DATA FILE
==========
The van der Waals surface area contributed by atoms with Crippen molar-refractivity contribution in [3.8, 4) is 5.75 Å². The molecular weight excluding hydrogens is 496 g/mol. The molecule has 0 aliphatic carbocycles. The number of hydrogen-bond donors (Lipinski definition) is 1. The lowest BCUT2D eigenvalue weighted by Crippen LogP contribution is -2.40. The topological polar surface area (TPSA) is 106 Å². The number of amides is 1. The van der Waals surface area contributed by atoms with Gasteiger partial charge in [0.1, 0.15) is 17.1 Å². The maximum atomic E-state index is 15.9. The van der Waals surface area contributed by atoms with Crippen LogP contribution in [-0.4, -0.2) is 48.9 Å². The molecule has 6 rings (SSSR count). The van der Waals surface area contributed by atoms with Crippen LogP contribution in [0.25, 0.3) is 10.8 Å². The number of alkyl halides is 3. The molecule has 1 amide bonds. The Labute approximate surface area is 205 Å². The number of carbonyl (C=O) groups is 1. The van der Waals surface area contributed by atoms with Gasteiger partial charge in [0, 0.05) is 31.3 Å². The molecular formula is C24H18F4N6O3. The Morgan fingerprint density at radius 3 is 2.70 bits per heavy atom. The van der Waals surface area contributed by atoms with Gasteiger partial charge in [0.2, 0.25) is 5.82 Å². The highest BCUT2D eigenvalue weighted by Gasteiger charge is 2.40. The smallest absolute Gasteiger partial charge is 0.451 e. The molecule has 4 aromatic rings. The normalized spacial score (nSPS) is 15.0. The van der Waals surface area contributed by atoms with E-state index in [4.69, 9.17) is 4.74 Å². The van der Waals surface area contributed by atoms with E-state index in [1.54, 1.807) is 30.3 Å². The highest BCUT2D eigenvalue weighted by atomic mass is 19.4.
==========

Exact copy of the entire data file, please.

The van der Waals surface area contributed by atoms with Crippen molar-refractivity contribution in [3.8, 4) is 5.75 Å². The molecular weight excluding hydrogens is 496 g/mol. The molecule has 0 aliphatic carbocycles. The number of hydrogen-bond donors (Lipinski definition) is 1. The lowest BCUT2D eigenvalue weighted by Crippen LogP contribution is -2.40. The topological polar surface area (TPSA) is 106 Å². The number of amides is 1. The van der Waals surface area contributed by atoms with Gasteiger partial charge in [0.1, 0.15) is 17.1 Å². The maximum atomic E-state index is 15.9. The van der Waals surface area contributed by atoms with Crippen LogP contribution in [-0.4, -0.2) is 48.9 Å². The molecule has 6 rings (SSSR count). The van der Waals surface area contributed by atoms with Crippen LogP contribution in [0.25, 0.3) is 10.8 Å². The number of alkyl halides is 3. The molecule has 1 amide bonds. The Labute approximate surface area is 205 Å². The number of carbonyl (C=O) groups is 1. The van der Waals surface area contributed by atoms with Gasteiger partial charge in [0, 0.05) is 31.3 Å². The molecular formula is C24H18F4N6O3. The Morgan fingerprint density at radius 3 is 2.70 bits per heavy atom. The van der Waals surface area contributed by atoms with Gasteiger partial charge in [0.2, 0.25) is 5.82 Å². The highest BCUT2D eigenvalue weighted by Gasteiger charge is 2.40. The smallest absolute Gasteiger partial charge is 0.451 e. The molecule has 4 aromatic rings. The normalized spacial score (nSPS) is 15.0. The van der Waals surface area contributed by atoms with E-state index in [4.69, 9.17) is 4.74 Å². The van der Waals surface area contributed by atoms with E-state index in [1.54, 1.807) is 30.3 Å². The highest BCUT2D eigenvalue weighted by atomic mass is 19.4.